Summary: A resurgence in coronavirus infections in multiple US states hit risk appetite hard. California and Florida, the two largest economies in America reported a record number of new Covid-19 cases. Outside of the US, Brazil’s daily cases climbed by over 37,000. The US Dollar advanced against all of its rivals, including the haven associated Yen and Swiss Franc. The Dollar Index (USD/DXY) rebounded to 97.232 from 96.692, up 0.61%. Wall Street stocks took a beating, the S&P 500 slumped 2.6%. The CBOE VIX (Fear) Index jumped 8% to close at a one-week high. The IMF said it now expected global output to shrink by 4.9% instead of its April prediction of a 3.0% contraction. Elsewhere, the RBNZ kept its policy unchanged but kept the prospect of negative interest rates alive while signalling its displeasure on the recent rise of the New Zealand Dollar. The NZD/USD pair or Kiwi, as it is known among FX traders, plunged, losing 1.41% to 0.6407 (0.6500) and finish as worst performing currency. The Australian Dollar, the risk barometer of FX, slumped 1.11% to 0.6870 (0.6928). Against the traditional haven Japanese Yen, the US Dollar advanced 0.59% to 107.07 from 106.55. Broad-based US Dollar strength pushed the Euro down 0.55% to 1.1250 from 1.1310. Sterling fell 0.86% to 1.2420 (1.2518) after several UK health officials warned the British government about the risk of a second wave of Covid-19 infections as Prime Minister Boris Johnson continued to lift restrictions. The DOW finished at 25,522 from 26,110 yesterday for a loss of 2.16%. The S&P 500 slumped 2.6% to 3,057 (3,125). Global bond yields declined. The benchmark US 10-year yield was at 0.68% in late New York from 0.7% yesterday. Germany’s 10-year Bund yielded -0.45% from -0.41%. There were no major data releases yesterday.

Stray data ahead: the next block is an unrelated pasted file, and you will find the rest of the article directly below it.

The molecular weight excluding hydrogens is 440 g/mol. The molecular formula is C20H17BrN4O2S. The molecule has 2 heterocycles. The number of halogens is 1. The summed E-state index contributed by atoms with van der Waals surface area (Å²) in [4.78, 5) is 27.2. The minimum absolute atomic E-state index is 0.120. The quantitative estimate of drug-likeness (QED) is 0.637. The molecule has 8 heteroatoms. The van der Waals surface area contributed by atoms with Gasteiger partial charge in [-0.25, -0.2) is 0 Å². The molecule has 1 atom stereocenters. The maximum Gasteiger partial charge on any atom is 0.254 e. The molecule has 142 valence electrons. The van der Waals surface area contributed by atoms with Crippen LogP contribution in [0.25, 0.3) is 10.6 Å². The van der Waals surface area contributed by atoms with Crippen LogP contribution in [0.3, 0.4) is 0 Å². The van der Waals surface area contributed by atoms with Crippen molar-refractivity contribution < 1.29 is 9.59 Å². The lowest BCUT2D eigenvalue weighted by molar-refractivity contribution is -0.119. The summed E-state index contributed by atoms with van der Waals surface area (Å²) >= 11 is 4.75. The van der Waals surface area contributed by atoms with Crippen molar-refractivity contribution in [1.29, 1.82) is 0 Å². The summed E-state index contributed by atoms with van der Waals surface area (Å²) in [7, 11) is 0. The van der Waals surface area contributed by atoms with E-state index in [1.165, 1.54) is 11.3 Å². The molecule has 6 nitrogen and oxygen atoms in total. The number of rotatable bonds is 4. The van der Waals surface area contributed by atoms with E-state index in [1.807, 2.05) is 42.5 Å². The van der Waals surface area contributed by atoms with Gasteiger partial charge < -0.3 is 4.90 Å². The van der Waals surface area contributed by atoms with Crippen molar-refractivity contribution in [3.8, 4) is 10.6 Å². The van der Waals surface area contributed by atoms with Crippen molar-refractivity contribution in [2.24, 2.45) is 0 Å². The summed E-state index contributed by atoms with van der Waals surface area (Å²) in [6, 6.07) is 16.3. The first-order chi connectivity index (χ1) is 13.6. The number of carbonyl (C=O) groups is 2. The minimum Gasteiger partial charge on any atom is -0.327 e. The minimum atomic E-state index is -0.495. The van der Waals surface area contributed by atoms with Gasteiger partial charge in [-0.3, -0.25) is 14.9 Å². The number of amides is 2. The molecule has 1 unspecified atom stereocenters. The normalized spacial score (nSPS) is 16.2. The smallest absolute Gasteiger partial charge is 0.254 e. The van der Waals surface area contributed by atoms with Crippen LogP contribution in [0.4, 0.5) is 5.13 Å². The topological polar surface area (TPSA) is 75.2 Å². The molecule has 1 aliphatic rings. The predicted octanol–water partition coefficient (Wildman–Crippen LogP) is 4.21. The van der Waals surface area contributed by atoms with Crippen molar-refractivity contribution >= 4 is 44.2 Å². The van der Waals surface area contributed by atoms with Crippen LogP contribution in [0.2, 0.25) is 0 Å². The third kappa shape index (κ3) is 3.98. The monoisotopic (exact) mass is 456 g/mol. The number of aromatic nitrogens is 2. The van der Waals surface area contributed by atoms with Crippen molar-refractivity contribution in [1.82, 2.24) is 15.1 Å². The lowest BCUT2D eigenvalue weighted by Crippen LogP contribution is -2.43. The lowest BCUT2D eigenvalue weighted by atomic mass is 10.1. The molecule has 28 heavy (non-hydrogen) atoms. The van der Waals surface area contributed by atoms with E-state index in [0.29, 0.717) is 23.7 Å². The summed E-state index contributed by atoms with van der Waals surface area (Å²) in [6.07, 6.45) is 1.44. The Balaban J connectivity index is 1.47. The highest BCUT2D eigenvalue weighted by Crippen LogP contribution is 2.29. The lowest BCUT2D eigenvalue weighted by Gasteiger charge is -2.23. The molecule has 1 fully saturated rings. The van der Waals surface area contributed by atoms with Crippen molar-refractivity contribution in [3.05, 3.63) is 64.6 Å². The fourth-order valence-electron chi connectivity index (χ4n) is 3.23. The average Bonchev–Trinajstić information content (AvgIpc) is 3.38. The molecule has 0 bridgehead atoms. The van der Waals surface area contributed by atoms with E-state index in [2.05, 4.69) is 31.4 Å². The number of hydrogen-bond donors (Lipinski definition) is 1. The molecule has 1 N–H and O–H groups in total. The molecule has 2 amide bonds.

Germany’s IFO Business Climate Index climbed to 86.2, beating forecasts of 85.0. The US House Price Index (HPI) rose to 0.2% from a previous 0.1%, but less than expectations of 0.3%.
On the Lookout: Risk aversion will remain elevated in Asia today. The resurgence of Covid-19 infections are outweighing the global stimulus efforts so far.
Today’s economic calendar picks up with New Zealand Trade Balance where the surplus is forecast to climb slightly from the previous month. Japan’s All Industry Activity Index follows. European reports kick off with Germany’s GFK Consumer Climate Index. The ECB releases its latest Monetary Policy Meeting Accounts. The UK follows with it Conference Board’s Realised Sales data. The US kicks off a busy calendar with Headline and Core Durable Goods Orders, with both seen improving. US Q1 Final GDP, Goods Trade Balance, Preliminary Wholesale Inventories and finally Weekly Claims for Unemployment Benefits round up the day’s reports.
Trading Perspective: FX can expect further choppy markets today. The resurgence in coronavirus cases in the US and around the globe will continue to be monitored which will see the risk-off theme extended in Asia. The US-China trade war is still an issue although it remains in the background for now. Tensions between the US and Europe are on the rise following reports that Europe might not allow visitors from the US when it opens. The US moved to put pressure on the European Union by flagging possible changes in tariffs on EU goods. In this risk-off environment the US Dollar will continue to win against all its rivals.